A Madrina y Padrino are called upon. These godparents are chosen from the close friends or family that are invested in your family. They help with the hardwork and with some costs. (In my case, my big brother and his wife were the designated godparents. It’s tricky because, how weird is it to call your own brother and sister-inlaw nino o nina? How about addressing them by usted, when they had been tu all my life.)
The dinner: These meals can get really elaborate. Proper place settings with the charger, then the plate and each side has salad and dinner fork, knife and spoon, topped with a nice linen napkin. (For the Zepedas, bring on the birria,with no stiff formalities, just good meat con arroz y frijoles and of course tortillas)
You must have cake. Like everything else in this celebration, Cakes for Quinceneras are wonderful. (By the end of mi Quincenera I was ready to have my piece of cake and eat it.)
You must be a grateful quincenera! Asi es, everybody is working hard for your special day (putting on a gratitude attitude would have been a huge blessing for my ama)
My limited list is based on my experience. When I look at my photo album, I realize it was a simple 1980s presentation. Pero, not so easy to do for my hardworking parents. I wish I would have had a better attitude about my quinceanera. My older sisters were into it, happy to help our ama while I was a sulky 14 year old, niña chiquiada! I was a spoiled little girl, not willing to wear that beautiful big gown, they had dreamed of wearing. Hijole! Thank God they got to wear their beautiful big white wedding gowns.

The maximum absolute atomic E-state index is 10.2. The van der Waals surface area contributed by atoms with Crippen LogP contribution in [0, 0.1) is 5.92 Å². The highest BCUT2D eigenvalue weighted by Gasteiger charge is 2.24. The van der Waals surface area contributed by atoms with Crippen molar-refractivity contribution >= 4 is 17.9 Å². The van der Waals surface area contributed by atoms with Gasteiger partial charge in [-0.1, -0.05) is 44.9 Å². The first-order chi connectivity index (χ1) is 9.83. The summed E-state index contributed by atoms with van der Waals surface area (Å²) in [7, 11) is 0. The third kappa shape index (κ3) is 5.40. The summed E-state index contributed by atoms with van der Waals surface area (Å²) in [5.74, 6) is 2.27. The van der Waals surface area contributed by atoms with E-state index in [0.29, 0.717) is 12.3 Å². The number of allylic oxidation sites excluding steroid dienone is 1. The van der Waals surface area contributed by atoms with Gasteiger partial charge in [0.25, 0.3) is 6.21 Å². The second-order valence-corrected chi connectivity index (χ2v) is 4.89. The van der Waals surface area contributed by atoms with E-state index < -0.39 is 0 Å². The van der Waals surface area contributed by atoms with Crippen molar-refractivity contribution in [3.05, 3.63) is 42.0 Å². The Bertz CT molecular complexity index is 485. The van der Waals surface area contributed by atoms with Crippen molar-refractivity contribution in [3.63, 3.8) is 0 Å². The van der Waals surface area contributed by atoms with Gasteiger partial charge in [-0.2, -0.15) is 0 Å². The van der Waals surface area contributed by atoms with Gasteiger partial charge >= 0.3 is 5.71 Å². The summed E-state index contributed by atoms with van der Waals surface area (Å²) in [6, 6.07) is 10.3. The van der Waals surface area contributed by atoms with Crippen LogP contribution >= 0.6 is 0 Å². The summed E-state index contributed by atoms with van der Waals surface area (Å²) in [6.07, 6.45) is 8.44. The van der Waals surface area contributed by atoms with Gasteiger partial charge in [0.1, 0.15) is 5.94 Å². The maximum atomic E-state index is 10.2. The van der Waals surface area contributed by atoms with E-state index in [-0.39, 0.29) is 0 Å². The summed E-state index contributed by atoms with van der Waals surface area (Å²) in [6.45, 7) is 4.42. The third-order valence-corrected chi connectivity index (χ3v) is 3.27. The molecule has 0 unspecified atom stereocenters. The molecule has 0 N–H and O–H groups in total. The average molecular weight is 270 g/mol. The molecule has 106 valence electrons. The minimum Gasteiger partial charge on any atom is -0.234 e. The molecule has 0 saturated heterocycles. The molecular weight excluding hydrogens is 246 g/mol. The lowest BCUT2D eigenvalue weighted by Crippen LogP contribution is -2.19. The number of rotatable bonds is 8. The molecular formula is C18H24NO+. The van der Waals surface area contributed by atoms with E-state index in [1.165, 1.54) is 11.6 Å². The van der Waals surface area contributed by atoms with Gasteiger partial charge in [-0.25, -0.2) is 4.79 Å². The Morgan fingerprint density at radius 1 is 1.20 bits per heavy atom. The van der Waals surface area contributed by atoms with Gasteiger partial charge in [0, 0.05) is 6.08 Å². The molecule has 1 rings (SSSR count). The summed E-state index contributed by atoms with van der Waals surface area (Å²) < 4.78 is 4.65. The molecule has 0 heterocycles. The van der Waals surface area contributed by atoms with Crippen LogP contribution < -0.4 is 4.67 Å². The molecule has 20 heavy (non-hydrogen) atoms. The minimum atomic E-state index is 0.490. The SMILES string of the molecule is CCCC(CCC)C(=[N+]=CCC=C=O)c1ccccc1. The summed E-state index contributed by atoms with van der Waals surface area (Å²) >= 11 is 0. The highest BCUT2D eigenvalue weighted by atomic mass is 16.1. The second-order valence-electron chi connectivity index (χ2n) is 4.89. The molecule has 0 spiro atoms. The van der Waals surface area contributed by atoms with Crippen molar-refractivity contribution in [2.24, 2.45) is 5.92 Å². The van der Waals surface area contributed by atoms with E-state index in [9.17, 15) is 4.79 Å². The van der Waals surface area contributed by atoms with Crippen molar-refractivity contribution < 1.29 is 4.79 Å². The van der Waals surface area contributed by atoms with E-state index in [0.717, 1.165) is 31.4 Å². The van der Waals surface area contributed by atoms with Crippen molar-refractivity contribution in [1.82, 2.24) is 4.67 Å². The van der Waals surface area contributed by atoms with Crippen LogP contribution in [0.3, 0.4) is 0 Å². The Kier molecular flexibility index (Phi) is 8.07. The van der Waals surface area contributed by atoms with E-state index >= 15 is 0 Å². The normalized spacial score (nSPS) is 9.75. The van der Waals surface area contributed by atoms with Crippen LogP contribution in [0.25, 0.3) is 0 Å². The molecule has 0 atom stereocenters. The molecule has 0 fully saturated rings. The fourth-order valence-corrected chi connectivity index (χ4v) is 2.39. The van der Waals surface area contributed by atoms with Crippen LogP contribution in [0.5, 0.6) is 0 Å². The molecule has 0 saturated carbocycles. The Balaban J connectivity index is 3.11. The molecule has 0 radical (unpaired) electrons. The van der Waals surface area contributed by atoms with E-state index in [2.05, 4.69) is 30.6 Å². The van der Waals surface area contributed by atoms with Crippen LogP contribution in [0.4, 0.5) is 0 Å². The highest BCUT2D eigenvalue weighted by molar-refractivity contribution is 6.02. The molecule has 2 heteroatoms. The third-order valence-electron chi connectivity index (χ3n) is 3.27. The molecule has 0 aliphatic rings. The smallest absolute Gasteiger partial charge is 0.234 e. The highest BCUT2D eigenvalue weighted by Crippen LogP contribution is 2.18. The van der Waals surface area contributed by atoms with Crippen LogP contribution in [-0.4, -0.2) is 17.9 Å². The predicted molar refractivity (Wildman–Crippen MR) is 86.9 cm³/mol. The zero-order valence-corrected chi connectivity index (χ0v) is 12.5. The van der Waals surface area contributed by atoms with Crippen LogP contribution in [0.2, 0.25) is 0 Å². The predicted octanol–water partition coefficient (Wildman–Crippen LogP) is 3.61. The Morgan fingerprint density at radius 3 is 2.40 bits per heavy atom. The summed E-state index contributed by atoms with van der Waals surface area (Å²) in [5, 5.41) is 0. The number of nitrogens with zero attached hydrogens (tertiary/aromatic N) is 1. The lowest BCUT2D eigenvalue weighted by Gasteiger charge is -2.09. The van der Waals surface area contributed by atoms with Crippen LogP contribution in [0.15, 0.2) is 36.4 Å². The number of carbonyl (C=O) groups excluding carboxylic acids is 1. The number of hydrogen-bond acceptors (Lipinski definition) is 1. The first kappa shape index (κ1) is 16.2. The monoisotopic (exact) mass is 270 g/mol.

I started this post by boasting about how much I love my birthday celebrations and mostly I have enjoyed all the attention. I do regret not being more grateful for all the investment and effort my parents gave to my birthday party at 15 years old. Here’s a resolution. I’ll keep my eyes and heart on Jesus and when I get to heaven and see my parents and sisters I’ll tell them thank you and I might even hug them 😊 (I’m one of those rare Latinas that is awkward about hugging). Meanwhile I’ll ask my sis who is here and tangible, to accept my love and gratitude. She always celebrates my birthdays and now after 40 years I can see clearly and appreciate the labor of love.
What memory stands out in your quinceañera? Or what new traditions exist for today’s quinceañera?
Fathers Day is tomorrow, it has been creeping up and almost catching me unawares.
As I’m sitting here pondering my dad and the dads I know, I’m leaning toward writing about a dad and his girl/s. I wish you could see my son with his 3 girly girls. He’s a tough daddy, a busy guy, but not too busy to take his little ladies on a date. I’ve got a kind hearted nephew who patiently chases after his tough tiny little dynamite Rosalie with her little sister in his arms. I’m not sure what amazes me more, his consistent patience or her endless energy.
Watching my Benjamin and the one little princess who quietly tamed the males in her home and her hardnose mama has been intriguing and sometimes frustrating, afterall I’m the queen of my home…Verdad que si?
Hats off to Dads
I’m so grateful for fathers who put their hands to the plow. Providing, praying, playing, platicando and just plain participating in the lives of their children
From what I can tell, dads have an interesting dilemma in their hands. They’ve got to be generous, gentle, protective and they’ve got to be tougher, smarter and faster than anyone else’s dad, hands down! For the record, my apa was.